We told Fantastic Negrito that one of our favorite tracks on the album was “Rant Rushmore”. He commented “That song came from the idea as a vocalist to have the kind of conversations that people don’t want to have and I really enjoy that.”

We feel that Fantastic Negrito’s music really makes people think and that is refreshing. So much of what we hear on top 40 is very generic and cookie-cutter, as people mindlessly hum along and don’t think about what the music is actually saying. Fantastic Negrito says “Well, that’s how we got Donald Trump. Quite frankly, you get people not to think and not to engage and you end up in a very precarious and dangerous situation. People will then be led by anything. I think the more informed we are and the more thought-provoking artists are it’s a healthier society.

I think as artists, the more we are contributing, it’s better for us because we’re quite self-absorbed as artists. I always call myself a recovering narcissist and I take it seriously. We must find ways to circumvent the greediness and selfishness.”

We comment that music is almost like a therapy of sorts. Fantastic Negrito agrees saying “Thank you! I call my concerts group therapy. It’s group therapy mutha f**ker.” “I always have to throw a mutha f**cker on there” he concludes with a laugh.

Sometimes the areas in which an artist records an album can have a huge impact on the overall theme or feeling behind the music, almost like a character. Fantastic Negrito reveals “Totally. Travelling and playing in different venues and just talking to people, you get lyrics by just watching and talking to people. It’s important. I think what I do is I gather these different parts and pieces and then when I’m ready to sit down it all makes sense.

Wherever I’m going, I’m making notes. When something interesting happens I put it down and then it becomes part of the conversation that you want to have for the album.”

We were curious of there were any songs that were leftover and didn’t make the cut for the album. Fantastic Negrito says “There’s a lot of stuff that doesn’t make the cut and that’s how it should be. I’ll revisit stuff because sometimes you just never know what fits.

There’s a song on “The Last Days Of Oakland”, one that I may not have written for “The Last Days Of Oakland”, and I’m trying to recall which one, there is a song called “Nothing Without You” on the end that I thought really didn’t fit, but in the end it went on. I didn’t think that would make the record, but it did because I really felt like yes, as a person and as an artist, as a human being, my liberty and my freedom evolved out of that philosophy.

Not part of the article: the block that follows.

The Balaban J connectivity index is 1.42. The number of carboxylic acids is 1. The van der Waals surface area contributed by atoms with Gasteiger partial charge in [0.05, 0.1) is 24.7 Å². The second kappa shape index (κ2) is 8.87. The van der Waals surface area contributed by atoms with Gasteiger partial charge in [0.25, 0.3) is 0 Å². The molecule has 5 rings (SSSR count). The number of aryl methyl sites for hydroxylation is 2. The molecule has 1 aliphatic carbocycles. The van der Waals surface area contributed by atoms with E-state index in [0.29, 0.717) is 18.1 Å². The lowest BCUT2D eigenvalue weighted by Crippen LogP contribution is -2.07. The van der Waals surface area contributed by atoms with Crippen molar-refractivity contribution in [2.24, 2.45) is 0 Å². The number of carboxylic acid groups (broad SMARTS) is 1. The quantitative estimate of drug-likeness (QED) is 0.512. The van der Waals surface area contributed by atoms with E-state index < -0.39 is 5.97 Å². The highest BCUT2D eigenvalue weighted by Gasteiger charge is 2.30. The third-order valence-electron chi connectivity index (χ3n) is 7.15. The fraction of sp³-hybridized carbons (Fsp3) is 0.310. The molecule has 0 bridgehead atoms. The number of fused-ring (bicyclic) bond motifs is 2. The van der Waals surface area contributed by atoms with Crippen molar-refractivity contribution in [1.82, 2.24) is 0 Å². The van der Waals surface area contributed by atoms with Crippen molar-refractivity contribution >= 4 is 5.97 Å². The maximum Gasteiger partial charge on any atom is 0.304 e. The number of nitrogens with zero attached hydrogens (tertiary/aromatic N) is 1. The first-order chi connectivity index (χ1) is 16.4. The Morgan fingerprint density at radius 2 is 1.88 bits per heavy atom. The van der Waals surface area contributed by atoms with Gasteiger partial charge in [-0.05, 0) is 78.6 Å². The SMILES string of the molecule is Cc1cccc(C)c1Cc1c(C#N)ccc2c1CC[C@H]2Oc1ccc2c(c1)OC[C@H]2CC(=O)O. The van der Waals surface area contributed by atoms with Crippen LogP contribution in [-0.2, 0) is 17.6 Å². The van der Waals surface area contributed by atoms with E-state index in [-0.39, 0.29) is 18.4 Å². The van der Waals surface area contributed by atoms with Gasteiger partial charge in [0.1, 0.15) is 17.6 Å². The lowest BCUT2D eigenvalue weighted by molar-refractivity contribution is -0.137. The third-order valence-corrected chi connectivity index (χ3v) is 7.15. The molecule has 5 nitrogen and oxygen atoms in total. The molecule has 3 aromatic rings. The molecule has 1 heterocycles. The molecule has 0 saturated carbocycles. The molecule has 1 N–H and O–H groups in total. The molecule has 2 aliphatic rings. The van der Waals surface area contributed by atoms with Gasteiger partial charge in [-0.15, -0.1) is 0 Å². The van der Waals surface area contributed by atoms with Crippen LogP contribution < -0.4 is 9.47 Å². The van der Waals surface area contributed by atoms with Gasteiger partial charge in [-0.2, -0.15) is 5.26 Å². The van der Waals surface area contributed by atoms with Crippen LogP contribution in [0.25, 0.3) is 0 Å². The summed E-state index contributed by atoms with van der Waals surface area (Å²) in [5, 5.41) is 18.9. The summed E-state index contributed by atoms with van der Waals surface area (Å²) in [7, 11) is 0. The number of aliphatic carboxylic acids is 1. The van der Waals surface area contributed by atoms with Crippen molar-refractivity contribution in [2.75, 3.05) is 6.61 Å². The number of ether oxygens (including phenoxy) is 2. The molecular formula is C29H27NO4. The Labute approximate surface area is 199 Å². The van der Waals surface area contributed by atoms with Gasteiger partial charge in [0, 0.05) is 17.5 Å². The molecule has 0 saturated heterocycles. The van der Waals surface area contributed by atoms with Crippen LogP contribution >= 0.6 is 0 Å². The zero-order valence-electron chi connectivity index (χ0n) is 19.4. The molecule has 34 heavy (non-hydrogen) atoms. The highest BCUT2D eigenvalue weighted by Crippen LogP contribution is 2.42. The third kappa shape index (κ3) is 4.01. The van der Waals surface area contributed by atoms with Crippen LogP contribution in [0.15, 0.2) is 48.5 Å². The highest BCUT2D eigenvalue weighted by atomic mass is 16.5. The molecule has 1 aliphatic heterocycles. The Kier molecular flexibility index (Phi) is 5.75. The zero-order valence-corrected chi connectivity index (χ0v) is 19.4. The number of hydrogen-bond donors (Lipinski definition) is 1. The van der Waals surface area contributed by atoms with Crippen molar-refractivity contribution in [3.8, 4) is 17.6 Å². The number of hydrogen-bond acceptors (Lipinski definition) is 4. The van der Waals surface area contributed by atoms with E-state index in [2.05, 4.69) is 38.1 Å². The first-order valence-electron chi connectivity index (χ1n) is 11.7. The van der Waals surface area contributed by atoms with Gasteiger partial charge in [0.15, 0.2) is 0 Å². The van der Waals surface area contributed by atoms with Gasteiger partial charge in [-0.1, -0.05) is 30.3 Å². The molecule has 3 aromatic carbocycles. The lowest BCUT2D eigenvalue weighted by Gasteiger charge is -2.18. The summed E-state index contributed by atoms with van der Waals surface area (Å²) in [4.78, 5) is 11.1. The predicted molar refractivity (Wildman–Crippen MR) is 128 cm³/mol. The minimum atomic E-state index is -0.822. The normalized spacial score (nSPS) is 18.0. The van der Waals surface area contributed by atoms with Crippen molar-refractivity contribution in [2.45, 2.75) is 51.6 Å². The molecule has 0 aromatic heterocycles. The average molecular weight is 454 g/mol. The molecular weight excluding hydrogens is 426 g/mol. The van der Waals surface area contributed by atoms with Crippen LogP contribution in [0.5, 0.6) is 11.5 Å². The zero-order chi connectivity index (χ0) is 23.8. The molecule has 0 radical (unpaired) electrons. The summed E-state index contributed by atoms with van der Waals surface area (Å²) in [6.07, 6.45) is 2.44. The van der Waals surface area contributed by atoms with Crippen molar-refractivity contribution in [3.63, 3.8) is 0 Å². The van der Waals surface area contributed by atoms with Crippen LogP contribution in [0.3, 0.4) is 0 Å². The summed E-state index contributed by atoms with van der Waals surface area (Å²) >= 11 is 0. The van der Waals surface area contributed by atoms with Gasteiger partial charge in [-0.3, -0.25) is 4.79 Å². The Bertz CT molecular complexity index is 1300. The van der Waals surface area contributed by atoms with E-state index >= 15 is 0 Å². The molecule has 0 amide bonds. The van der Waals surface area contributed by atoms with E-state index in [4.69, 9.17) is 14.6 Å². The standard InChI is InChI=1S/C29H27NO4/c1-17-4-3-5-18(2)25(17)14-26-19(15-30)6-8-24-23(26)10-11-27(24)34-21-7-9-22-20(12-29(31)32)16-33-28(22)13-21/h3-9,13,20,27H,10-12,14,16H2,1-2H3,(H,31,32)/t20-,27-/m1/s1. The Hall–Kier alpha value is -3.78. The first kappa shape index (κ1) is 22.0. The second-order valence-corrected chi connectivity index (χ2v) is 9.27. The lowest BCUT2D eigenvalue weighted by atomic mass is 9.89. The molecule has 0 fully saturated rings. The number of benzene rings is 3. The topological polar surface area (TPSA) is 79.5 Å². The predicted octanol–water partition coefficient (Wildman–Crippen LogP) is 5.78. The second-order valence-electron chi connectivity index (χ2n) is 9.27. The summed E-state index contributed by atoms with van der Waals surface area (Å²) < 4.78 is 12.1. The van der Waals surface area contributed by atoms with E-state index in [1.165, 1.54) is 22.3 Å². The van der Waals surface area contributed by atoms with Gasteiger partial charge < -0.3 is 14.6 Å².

Like I’m nothing without you, so I need to treat you right and I need to treat this guy right, and this person right and that’s what makes for a stronger me and a stronger society. The message is what I was really interested in and you know, an album is an interesting thing and it has to tie together and make sense.”

When speaking about being surprised at which songs fans tend to gravitate towards, he says “I’m surprised sometimes that people are really into one song and I really didn’t see it coming. I know that when I have a song, is when I feel a little uncomfortable about it and I go ‘that’s it’! When I think ‘whoa, should I really sing this’, that’s when you got a song.”

While writing music can be therapeutic at times, it is definitely an emotional process and reliving those emotions while performing can be difficult. Fantastic Negrito comments “When I’m performing I try to give everything. I don’t drink coffee on days of performances just tea. I don’t want any stimulants, I want to be as naked and as raw as I can be and to convey that and connect with that audience because ultimately that’s what it’s all about for me. For me, personally, that’s my therapy.  Nothing without you means I need to connect with you all for this life to make sense. I need to do it and in doing that you embody the song and just give it up.

I try not to do it the same way always. I like it to be organic and let it happen. I don’t like to rehearse too much. Rehearse to the point that you know it, but not too much. There’s a lot of punk rocker in me and I love to let that loose.”

We love the imperfectly perfect sound sometime and those little nuances just work. Fantastic Negrito concludes, “I want to be surprised.”